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Border Town Women Turn To Mexico For Abortion Pill

David Martin Davies

Texans are learning to live with a new anti-abortion law, which will shut down 37 of the state’s 42 abortion clinics. The law bans abortion after 20 weeks, requires abortion doctors to have admitting privileges at a nearby hospital, restricts the use of the abortion drug RU-486 and requires clinics meet the standards of ambulatory surgical centers. 

For the border region of the Rio Grande Valley, this means women will have little choice but to turn to dangerous alternatives to deal with an unwanted pregnancy.

In the Mexican town of Matamoros a costumed grandfatherly pharmacist dances in the street to attract customers onto a boulevard lined with pharmacies. This is where women from Texas come looking for a pill that will terminate their unwanted pregnancies.

Abortion is illegal in Mexico. A pharmacist that didn’t want to be identified says he’s heard of the new anti-abortion laws passed in Texas, but he says that won’t stop what’s become a profitable trade in this Mexican border town.

“They can get [a pill] at any pharmacy because that medication is not a contra medication – we can sell it without a prescription, so, on any pharmacy. [At] $200 dollars, it’s expensive,” he says.

The women come to buy the drug misoprostol.

According to the International Women’s Health Coalition, misoprostol is widely used around the world as a black market method to end a pregnancy. But misused, it can cause severe abdominal pain and complications.

Credit David Martin Davies
Patricio Gonzalez, CEO of Planned Parenthood in the Rio Grande Valley.

“They can have severe bleeding. Infections,” explains Patricio Gonzalez, the CEO of Planned Parenthood in the Rio Grande Valley.

“It’s unsupervised medically, and they don’t know what pills they are really getting. It may be the medication to induce an abortion, and it may not be,” Gonzalez says.

Gonzalez says in the last two years a growing number of women on the Texas border turned to underground reproductive healthcare because of the 2011 cuts to the Texas Women’s Health Program by the Texas legislature. That forced Planned Parenthood to shut half of its clinics in the Rio Grande Valley.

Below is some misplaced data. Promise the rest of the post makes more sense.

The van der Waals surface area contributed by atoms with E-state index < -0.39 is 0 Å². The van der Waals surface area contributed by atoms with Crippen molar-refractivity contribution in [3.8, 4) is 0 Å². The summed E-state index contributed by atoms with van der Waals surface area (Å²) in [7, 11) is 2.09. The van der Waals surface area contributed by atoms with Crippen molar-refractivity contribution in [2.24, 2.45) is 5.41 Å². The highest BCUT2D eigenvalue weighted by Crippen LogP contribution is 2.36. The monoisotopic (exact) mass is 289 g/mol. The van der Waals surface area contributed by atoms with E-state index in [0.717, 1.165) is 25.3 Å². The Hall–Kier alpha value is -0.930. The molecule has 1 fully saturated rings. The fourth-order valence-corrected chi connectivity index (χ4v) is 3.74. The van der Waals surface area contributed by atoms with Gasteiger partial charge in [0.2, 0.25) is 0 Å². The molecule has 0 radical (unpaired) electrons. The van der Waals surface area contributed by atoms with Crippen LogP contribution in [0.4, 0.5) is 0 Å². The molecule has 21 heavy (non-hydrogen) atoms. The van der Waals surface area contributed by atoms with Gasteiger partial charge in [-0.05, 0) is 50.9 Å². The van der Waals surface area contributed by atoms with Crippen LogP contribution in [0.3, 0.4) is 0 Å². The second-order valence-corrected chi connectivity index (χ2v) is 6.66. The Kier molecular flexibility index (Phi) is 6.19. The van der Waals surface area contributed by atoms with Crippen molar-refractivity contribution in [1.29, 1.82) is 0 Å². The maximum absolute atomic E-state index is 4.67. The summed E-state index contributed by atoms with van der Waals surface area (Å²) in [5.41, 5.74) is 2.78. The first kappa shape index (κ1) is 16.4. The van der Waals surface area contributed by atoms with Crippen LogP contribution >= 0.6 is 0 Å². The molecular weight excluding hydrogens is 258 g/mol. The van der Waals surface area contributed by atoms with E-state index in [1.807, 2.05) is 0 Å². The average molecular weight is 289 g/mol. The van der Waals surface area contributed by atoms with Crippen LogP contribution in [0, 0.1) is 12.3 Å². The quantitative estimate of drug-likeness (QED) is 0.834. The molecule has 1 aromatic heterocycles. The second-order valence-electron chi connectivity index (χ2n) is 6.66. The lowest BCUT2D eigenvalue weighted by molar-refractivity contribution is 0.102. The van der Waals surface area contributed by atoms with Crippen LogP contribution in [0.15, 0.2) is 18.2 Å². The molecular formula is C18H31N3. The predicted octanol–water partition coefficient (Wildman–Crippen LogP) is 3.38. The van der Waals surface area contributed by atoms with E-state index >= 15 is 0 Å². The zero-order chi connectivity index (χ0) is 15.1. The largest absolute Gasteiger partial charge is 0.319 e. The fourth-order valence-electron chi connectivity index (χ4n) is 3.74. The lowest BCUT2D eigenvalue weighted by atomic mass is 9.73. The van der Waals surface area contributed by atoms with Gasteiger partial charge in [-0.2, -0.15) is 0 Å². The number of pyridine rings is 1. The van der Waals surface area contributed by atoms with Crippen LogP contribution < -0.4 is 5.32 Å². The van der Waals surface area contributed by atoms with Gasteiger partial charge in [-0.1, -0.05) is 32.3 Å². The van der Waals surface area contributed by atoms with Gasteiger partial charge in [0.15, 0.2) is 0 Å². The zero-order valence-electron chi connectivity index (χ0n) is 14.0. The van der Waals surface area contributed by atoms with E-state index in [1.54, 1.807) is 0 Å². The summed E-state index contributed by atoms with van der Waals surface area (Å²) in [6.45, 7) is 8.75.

That meant a loss of free or low cost reproductive health care and cancer screenings to about 10,000 women.

With the passage of the new restrictive abortion laws, qualified women’s health care will be even harder to find here. The two abortion providers in the Rio Grande Valley say they will close down.

Amy Hagstrom-Miller, the CEO of Whole Woman’s Health explains, “This bill that was just signed is crafted as a pretty perfect storm to close clinics down.”

Hagstrom-Miller says the biggest obstacle the new law creates is the requirement that an abortion providing doctor have admitting privileges at a hospital within 30 miles of the clinic.

“Hidalgo County is a federally recognized underserved community for medicine in general so it’s very difficult for us to find local providers,” Hagstrom-Miller says. “Oftentimes we fly people in from different parts of Texas. It’s very difficult to get those folks admitting privileges.”

Planned Parenthood doesn’t provide abortions in the Rio Grande Valley, but Gonzalez said if the other providers do close their doors – he might explore making the required renovations, which can be expensive. Their cancer screening room is small, about twelve by ten feet. That’s space enough for the examination table, equipment and cabinets, but it’s not big enough for abortions, according to the new law.

“The legislature wants [the rooms] tripled – quadrupled in size – the hallways have to be wider – and what does that do for women’s health? Nothing,” he says.  

As Gonzales walks through clinic, pass a handmade sign is visible on the break room table. Ready for the next protest, it reads: “Keep your Rosaries out of My Ovaries.” And it’s proof that even though the law has been passed - the fight isn’t over.

David Martin Davies can be reached at dmdavies@tpr.org and on Twitter at @DavidMartinDavi